She released her mom and turned to walk away. Then, like remembering a line in a play, it clicked that she had forgotten part of the ritual.
“I love you Mom,” she said evenly.
“I love you too, sweetheart,” Jenny said as a wide smile spread across her face. Bailey often forgot this part of it all but whenever she remembered it lit up her Mom’s world. They were not as close as Bailey and Daddy but she knew she should remember to say it. Daddy always told her it was important to remember that they both loved Mom despite anything bad she had done, so Bailey always tried to remember to say it.
Jenny reached out and cupped Bailey’s face in one hand, radiant and happy, and then let her go. The girl turned and sprinted down the hall for her room, grateful that the encounter had come to an end. Mom was happy, Bailey could get to bed, and it seemed to have gone alright. Daddy would be glad about that, she would tell him all about it in the morning when he picked her up to drive her to school. Maybe Ms. Bennett would come out and talk to Daddy too, tell him about how well Bailey was doing in school. They seemed to like talking to each other and while it was a bit odd Daddy always seemed a bit more pleasant after talking to her. He was less likely spend so much time in his room or on the couch, he wanted to go outside. He even left his medicine at home in the cabinet like he no longer needed it.
Bailey flipped off the lights and got into bed. The pitter-patter of rain against her window was fairly soothing and she looked at her alarm clock before drifting off to sleep. It read “9:45 p.m.” in bright green letters. “Right on time,” she thought to herself. Within minutes she was asleep.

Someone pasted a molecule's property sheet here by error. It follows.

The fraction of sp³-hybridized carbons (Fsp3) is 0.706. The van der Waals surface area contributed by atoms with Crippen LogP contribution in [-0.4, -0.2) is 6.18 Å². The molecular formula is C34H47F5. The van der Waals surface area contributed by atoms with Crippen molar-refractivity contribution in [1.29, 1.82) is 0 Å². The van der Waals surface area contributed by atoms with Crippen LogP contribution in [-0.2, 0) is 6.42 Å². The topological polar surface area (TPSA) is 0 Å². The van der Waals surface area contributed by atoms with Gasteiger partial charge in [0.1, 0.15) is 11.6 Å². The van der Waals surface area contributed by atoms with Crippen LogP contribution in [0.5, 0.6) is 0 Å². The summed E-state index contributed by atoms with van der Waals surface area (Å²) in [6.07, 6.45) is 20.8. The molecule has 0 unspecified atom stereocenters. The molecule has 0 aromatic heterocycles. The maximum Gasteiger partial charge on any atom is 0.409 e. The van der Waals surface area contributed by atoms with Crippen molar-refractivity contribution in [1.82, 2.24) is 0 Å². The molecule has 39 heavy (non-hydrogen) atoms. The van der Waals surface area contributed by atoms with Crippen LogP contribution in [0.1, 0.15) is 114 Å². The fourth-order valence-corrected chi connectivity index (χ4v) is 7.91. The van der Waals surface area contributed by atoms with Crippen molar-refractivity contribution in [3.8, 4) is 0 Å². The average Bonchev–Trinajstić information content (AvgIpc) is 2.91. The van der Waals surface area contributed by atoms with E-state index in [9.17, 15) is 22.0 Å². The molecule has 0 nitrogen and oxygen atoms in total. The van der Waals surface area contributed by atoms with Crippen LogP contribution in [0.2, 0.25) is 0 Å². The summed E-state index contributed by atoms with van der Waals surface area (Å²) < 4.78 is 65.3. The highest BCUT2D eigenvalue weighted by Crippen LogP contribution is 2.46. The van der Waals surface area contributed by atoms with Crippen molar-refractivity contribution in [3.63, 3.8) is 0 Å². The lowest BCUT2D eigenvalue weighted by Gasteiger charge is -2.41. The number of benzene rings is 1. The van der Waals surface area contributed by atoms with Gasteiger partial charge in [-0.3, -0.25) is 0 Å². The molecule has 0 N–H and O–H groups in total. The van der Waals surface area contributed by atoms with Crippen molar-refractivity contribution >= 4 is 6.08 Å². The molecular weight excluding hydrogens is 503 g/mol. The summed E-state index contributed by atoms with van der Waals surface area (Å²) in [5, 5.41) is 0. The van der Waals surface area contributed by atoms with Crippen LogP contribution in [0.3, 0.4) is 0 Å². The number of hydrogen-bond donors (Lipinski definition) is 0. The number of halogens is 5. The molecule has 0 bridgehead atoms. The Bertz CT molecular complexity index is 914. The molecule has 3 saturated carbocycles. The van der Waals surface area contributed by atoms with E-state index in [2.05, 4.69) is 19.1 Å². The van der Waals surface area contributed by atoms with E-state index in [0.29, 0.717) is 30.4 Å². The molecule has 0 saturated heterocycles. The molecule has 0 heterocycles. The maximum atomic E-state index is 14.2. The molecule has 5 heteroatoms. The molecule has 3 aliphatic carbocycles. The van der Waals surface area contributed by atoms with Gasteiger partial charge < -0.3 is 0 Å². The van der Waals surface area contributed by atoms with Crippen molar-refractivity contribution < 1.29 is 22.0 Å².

She was only out an hour at the most before it pinched her foot.
Bailey shot up, instantly awake and confused and frightened. Pulling her legs and the blankets tight to her chest she panted hard, trying her best not to cry out. The feel of the fingernails against the arch of her foot had jolted her completely into consciousness. Daring to glance away from the darkness and out of the window she was greeted with a blinding flash of lightning very close to the apartment building. The wind howled, the rain droplets exploding against the window as they fell, and Bailey skittered further back until she sat straight up against the headboard. The continuous flashes of lightning drowned out the light from the parking lot outside and it was hard to see much.
She looked back into the darkness of her room, wondering what could have touched her. Had she dreamed the whole thing? Perhaps. Slowly, uncertainly, she extended her short legs, leaning forward to see what was in her room. Looking around, back and forth through the darkness, she could see nothing. She sat in the soft light streaming through the window, waiting for another flash of lightning to illuminate her room and show her what she had felt at the foot of her bed.
Crossing her fingers, she wished for it to be anything but a rat.
The lighting lit up the bedroom, the tiny space lit up for a brief moment. There was nothing there, of course nothing was in her room with her.
Sighing with relief, Bailey flopped back down on her pillow and spread her arms out, staring at the ceiling and hoping she could get back to sleep. Whether she got any or not she had to be at preschool the next day, and while there was naptime she would not make it to that if she went in frazzled from a restless night. She stretched.